Conservation groups today filed suit against the U.S. Bureau of Land Management (BLM) for allegedly illegally approving thousands of oil and gas wells on federal land in western Colorado without conducting proper air-pollution analysis.
Posts Tagged Earthjustice
The HD Mountains in southern Colorado were reportedly named after an old cattle brand, not the more contemporary “High Definition” television brand. But a plan by BP America and other oil and gas companies to drill natural gas in the low-elevation roadless area has brought into crystal-clear focus the debate over drilling for gas on public lands deemed “roadless” by the Clinton administration in 2001.
Few things get Coloradans as riled up as access to our public lands. The debate tends to rage on numerous fronts, but by far the most contentious battles are fought over off-road vehicle access: where, when, how and when is enough enough? Officials with the Pike-San Isabel National Forest in southern-central Colorado touched off a powder keg of controversy recently when they issued a Motor Vehicle Use Map (MVUM) that conservationists say includes more than 500 miles of illegal roads and tracks – or “rogue” trails – formed by all-terrain vehicles (ATVs) or motorcycles over the years.
Forty-six members of Congress, including Colorado Democratic Reps. Jared Polis and Diana DeGette, sent a letter to former Colorado senator and current Interior Secretary Ken Salazar Thursday backing the disclosure of secret chemicals used in the controversial natural gas drilling process called hydraulic fracturing, or “fracking.”
The environmental law firm Earthjustice Tuesday challenged a May court ruling in favor of the U.S. Forest Service and Bureau of Land Management that would allow dozens of natural gas wells in the HD Mountains between Durango and Pagosa…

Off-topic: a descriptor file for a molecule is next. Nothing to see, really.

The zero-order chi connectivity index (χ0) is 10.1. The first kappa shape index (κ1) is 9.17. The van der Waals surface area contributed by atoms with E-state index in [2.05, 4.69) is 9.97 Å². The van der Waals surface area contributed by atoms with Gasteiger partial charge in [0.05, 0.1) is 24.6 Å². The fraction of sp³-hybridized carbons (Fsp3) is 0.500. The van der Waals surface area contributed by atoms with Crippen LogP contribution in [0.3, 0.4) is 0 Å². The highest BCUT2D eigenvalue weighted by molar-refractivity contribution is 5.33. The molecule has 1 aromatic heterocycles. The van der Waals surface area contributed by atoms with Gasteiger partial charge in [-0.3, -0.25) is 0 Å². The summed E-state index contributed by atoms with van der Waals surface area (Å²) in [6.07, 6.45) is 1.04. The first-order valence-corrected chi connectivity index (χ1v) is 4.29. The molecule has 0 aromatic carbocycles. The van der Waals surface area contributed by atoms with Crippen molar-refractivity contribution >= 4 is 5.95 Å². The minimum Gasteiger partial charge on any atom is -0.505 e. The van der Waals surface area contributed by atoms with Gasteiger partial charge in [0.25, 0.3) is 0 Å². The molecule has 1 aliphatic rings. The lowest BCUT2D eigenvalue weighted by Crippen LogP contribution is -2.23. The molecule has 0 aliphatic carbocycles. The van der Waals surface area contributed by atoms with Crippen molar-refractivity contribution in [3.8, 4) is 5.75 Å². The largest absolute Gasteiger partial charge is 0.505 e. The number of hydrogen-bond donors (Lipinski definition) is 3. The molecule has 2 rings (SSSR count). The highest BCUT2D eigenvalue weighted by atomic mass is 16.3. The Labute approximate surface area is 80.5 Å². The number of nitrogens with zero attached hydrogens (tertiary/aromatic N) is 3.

Environmental attorneys were encouraged by the tone of a final 10th U.S. Circuit Court of Appeals hearing on the controversial 2001 Clinton Roadless Rule in Denver Wednesday. Representing a coalition of conservation and wildlife groups, lawyers for the firm Earthjustice are arguing for the court to reinstate rules put in place by Pres. Clinton to protect more than 58 million acres of largely roadless public lands nationwide, including more than 4 million acres in Colorado.
U.S. Sen. Mark Udall‘s new streamlined Good Samaritan legislation, designed to encourage volunteer water cleanup projects, may yet become law. It is the 11th piece of Good Samaritan legislation to be introduced in Congress in the last 15 years. Udall’s bill, however, is drawing more support and less opposition than the previous bills, all of which failed to gain traction on Capitol Hill.
The New York Times featured a business section piece today on the battle here that pits Roan Plateau sporting and wildlife lovers against the Bill Barret Corporation, a Denver energy company that loves the natural gas reserves below the plateau.…
U.S. Sen. Mark Udall announced Wednesday that he introduced “Good Samaritan” legislation that would provide legal protection for non-profit and other groups who would cleanup water contamination issuing from abandoned mines across Colorado.
In the last 15 years, Washington lawmakers have introduced no fewer than 10 pieces of so-called Good Samaritan legislation– the majority of those laws introduced by Colorado legislators. The legislation is designed to provide legal protection for groups who take it upon themselves to clean up toxic waste. In Colorado, that means cleaning up acid mine drainage.
Why has none of the legislation passed? Good Samaritan groups say the most stringent opponents include major environmental groups with Washington lobbyists.